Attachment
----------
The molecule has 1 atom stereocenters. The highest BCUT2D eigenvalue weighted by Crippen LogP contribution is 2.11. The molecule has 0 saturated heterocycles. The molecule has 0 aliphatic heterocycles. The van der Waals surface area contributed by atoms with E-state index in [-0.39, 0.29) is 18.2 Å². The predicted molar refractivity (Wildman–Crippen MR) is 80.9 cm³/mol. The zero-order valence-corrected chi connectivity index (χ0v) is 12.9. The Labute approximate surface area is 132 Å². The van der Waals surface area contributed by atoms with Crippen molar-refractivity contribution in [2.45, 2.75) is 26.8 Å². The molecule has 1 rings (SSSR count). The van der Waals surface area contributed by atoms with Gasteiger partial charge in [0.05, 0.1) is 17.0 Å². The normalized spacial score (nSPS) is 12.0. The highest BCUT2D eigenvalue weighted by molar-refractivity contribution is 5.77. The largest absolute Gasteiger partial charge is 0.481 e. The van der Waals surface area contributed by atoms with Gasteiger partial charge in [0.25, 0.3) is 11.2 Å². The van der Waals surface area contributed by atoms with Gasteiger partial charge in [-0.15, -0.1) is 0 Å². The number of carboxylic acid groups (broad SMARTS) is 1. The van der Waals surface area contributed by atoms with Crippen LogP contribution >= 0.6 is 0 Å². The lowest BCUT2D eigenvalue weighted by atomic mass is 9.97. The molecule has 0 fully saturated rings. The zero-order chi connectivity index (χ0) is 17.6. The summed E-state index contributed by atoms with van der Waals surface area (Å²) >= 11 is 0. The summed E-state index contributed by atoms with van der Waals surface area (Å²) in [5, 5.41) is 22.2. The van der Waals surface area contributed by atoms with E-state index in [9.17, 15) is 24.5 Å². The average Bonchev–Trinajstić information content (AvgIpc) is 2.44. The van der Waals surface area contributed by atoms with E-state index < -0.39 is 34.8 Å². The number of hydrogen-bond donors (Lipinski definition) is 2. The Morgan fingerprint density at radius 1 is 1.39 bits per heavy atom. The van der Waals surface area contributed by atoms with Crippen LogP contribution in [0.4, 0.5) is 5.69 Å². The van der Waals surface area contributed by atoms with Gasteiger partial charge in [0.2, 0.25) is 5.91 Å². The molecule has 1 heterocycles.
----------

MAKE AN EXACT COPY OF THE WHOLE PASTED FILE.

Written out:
The molecule has 1 atom stereocenters. The highest BCUT2D eigenvalue weighted by Crippen LogP contribution is 2.11. The molecule has 0 saturated heterocycles. The molecule has 0 aliphatic heterocycles. The van der Waals surface area contributed by atoms with E-state index in [-0.39, 0.29) is 18.2 Å². The predicted molar refractivity (Wildman–Crippen MR) is 80.9 cm³/mol. The zero-order valence-corrected chi connectivity index (χ0v) is 12.9. The Labute approximate surface area is 132 Å². The van der Waals surface area contributed by atoms with Crippen molar-refractivity contribution in [2.45, 2.75) is 26.8 Å². The molecule has 1 rings (SSSR count). The van der Waals surface area contributed by atoms with Gasteiger partial charge in [0.05, 0.1) is 17.0 Å². The normalized spacial score (nSPS) is 12.0. The highest BCUT2D eigenvalue weighted by molar-refractivity contribution is 5.77. The largest absolute Gasteiger partial charge is 0.481 e. The van der Waals surface area contributed by atoms with Gasteiger partial charge in [0.25, 0.3) is 11.2 Å². The van der Waals surface area contributed by atoms with Gasteiger partial charge in [-0.15, -0.1) is 0 Å². The number of carboxylic acid groups (broad SMARTS) is 1. The van der Waals surface area contributed by atoms with Crippen LogP contribution >= 0.6 is 0 Å². The lowest BCUT2D eigenvalue weighted by atomic mass is 9.97. The molecule has 0 fully saturated rings. The zero-order chi connectivity index (χ0) is 17.6. The summed E-state index contributed by atoms with van der Waals surface area (Å²) >= 11 is 0. The summed E-state index contributed by atoms with van der Waals surface area (Å²) in [5, 5.41) is 22.2. The van der Waals surface area contributed by atoms with E-state index in [9.17, 15) is 24.5 Å². The average Bonchev–Trinajstić information content (AvgIpc) is 2.44. The van der Waals surface area contributed by atoms with E-state index < -0.39 is 34.8 Å². The number of hydrogen-bond donors (Lipinski definition) is 2. The Morgan fingerprint density at radius 1 is 1.39 bits per heavy atom. The van der Waals surface area contributed by atoms with Crippen LogP contribution in [0.4, 0.5) is 5.69 Å². The van der Waals surface area contributed by atoms with Gasteiger partial charge in [0.2, 0.25) is 5.91 Å². The molecule has 1 heterocycles.